Chertoff's father, Gershon, was a rabbi and teacher of the Talmud, as was his uncle Mordecai. Their father, Paul, was a "teacher" of the Talmud at the Jewish Institute (yeshiva) in New York. When the elder Chertoff died in 1966, he was described as an "Ex-professor of Talmud" in the New York Times.
 
Naomi also studied the Talmud and was serving her fourth term as national president of the Young Women's Zionist Organization of America when she married in 1946. Naomi had attended Hebrew University in Palestine before Israel became a state on May 16, 1948.
 
While there are published reports of Chertoff family weddings in New York and London there are no reports in the New York press about the marriage of Chertoff's mother and father. Because Livia came from Israel and worked for the state owned airlines, it seems likely they were married in Israel. Given his mother's role in the founding of the Israeli state and the intense Zionist character of his family, it also seems likely that Chertoff spent time in Israel as a child.
 
"My religious and spiritual beliefs are pretty much what I want them to be," he said. Given his background, this suggests he is a Talmudic Jew. The Talmud is the body of rabbinical law that most American and Israeli Jews follow. The Talmud, however, re-interprets and negates much of the Torah and contains some anti-Christian sentiments. [For a better understanding of the anti-Christian aspects of the Talmud, read Israel Shahak's book, Jewish History, Jewish Religion: The Weight of 3,000 Years.]
 
NO OPPOSITION
 
Unlike other Bush nominees, there was no opposition in the Senate to Chertoff heading DHS. The Senate voted 98-0 to approve Chertoff on February 15. Chertoff, 51, took the oath of office that night in "a private ceremony at the White House."
 
DHS has a $32 billion budget, 180,000 employees, and jurisdiction over immigration, customs and transportation security, the Coast Guard, the Secret Service and the Federal Emergency Management Agency. The question of Chertoff's dual-nationality doesn't seem to have concerned a single U.S. senator.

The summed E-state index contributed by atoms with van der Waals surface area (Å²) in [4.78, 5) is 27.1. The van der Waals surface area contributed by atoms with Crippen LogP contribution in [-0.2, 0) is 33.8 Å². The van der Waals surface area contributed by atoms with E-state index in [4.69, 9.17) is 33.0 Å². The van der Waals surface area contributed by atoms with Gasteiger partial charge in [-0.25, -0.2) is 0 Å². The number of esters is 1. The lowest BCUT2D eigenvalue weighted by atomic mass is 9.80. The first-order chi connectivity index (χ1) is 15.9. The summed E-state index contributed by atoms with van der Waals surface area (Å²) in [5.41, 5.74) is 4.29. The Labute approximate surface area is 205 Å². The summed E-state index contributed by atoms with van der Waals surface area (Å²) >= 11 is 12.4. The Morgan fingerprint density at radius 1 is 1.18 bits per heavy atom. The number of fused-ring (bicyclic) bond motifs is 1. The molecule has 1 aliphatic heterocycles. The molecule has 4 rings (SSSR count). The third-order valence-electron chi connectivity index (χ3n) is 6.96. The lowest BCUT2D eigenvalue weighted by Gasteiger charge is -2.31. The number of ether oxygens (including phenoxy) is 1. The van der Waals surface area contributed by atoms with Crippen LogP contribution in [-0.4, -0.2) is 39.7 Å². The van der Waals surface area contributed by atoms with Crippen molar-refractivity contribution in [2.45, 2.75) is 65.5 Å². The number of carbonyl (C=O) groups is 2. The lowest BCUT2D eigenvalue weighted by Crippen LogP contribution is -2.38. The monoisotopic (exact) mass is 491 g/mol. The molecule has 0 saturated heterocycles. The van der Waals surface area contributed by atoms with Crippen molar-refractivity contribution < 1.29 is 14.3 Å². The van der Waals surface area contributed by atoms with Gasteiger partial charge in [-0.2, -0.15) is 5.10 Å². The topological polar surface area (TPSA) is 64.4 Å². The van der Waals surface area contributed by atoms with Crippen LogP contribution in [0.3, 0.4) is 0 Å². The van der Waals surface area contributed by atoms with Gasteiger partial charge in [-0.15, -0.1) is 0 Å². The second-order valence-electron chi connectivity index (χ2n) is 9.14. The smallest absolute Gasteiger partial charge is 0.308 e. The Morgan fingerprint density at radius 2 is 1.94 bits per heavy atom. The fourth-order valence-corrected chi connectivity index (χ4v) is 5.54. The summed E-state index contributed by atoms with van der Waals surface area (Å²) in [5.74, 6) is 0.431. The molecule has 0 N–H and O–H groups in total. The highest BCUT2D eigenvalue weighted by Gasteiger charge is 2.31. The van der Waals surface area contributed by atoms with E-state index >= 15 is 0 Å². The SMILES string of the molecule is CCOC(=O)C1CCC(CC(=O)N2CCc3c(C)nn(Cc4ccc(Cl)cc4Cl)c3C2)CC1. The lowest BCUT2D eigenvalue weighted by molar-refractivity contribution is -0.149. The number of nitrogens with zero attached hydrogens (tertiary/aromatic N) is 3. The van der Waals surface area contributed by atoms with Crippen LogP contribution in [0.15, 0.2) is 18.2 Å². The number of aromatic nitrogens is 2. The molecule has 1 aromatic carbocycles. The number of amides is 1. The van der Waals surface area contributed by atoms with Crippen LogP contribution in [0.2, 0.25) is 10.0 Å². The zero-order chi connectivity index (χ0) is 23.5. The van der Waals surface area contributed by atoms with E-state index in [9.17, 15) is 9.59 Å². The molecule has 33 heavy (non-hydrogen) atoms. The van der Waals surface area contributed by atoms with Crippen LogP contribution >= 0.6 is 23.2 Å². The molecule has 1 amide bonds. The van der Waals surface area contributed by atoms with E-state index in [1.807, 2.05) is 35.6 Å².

"I applaud President Bush for this outstanding choice," said Senate Majority Leader Bill Frist (R-Tenn.). "We are proud to have a man of his caliber and talent serving and protecting the American people."
 
"Our country is very fortunate to have someone with the background, experience, the intellect, the qualifications and the integrity of Judge Chertoff," Senator Susan Collins (R - Maine), chair of the Senate Homeland Security Committee, said. After six hours of debate, Collins urged the Senate to act quickly on Chertoff's nomination.
 
During the period before and after the terror attacks of September 11, 2001, Chertoff headed the criminal division at the Department of Justice where he "helped trace the 9-11 terrorist attacks to the al-Qaida network." Chertoff became Assistant Attorney General for the Criminal Division, by a vote of 95-1 on May 24, 2001. The dissenting vote came from Senator Hillary Rodham Clinton (D - N.Y.).
 
In this position Chertoff was architect of some of the most controversial elements of the Bush administration's domestic war on terrorism and played a central role in formulating the Bush administration's "anti-terrorism policy." He defended the administration's decisions to hold military tribunals for non-U.S. suspect terrorists and to monitor phone conversations between attorneys and their clients.
 
Chertoff oversaw the detention of 762 foreign nationals for minor immigration violations, although none was charged with a terrorism-related crime. The detention of hundreds of people was necessary to detect "sleeper cells" of terrorists, he said. "Chertoff headed the Justice Department's criminal division when hundreds of foreigners were swept up on minor charges and held for an average of 80 days," the Washington Post reported. "Some detainees were denied their right to see a lawyer, were not told of the charges against them, or were physically abused."
 
At the same time, Chertoff allowed scores of suspected Israeli terrorists and spies to quietly return to Israel. In several cases, Israeli suspects working for phony moving companies, such as Urban Moving Systems from Weehawken, N.J., were caught driving moving vans which tested positive for explosives. On September 14, Dominic Suter, the owner of the moving company, which was found to be a Mossad front company, fled to Israel after FBI agents requested a second interview.
 
One group of 5 Israelis was seen on the roof of Urban Moving Systems videotaping and celebrating the destruction of the World Trade Center. These Israeli agents were returned to Israel on visa violations. These Israeli suspects, and others, who had apparently transported explosives in the New York area, were allowed to return to Israel without being properly interrogated or their presence and activities in the United States having been vigorously investigated. After returning to Israel, three of the five appeared on a television program in November 2001 and said their mission had been to document the event.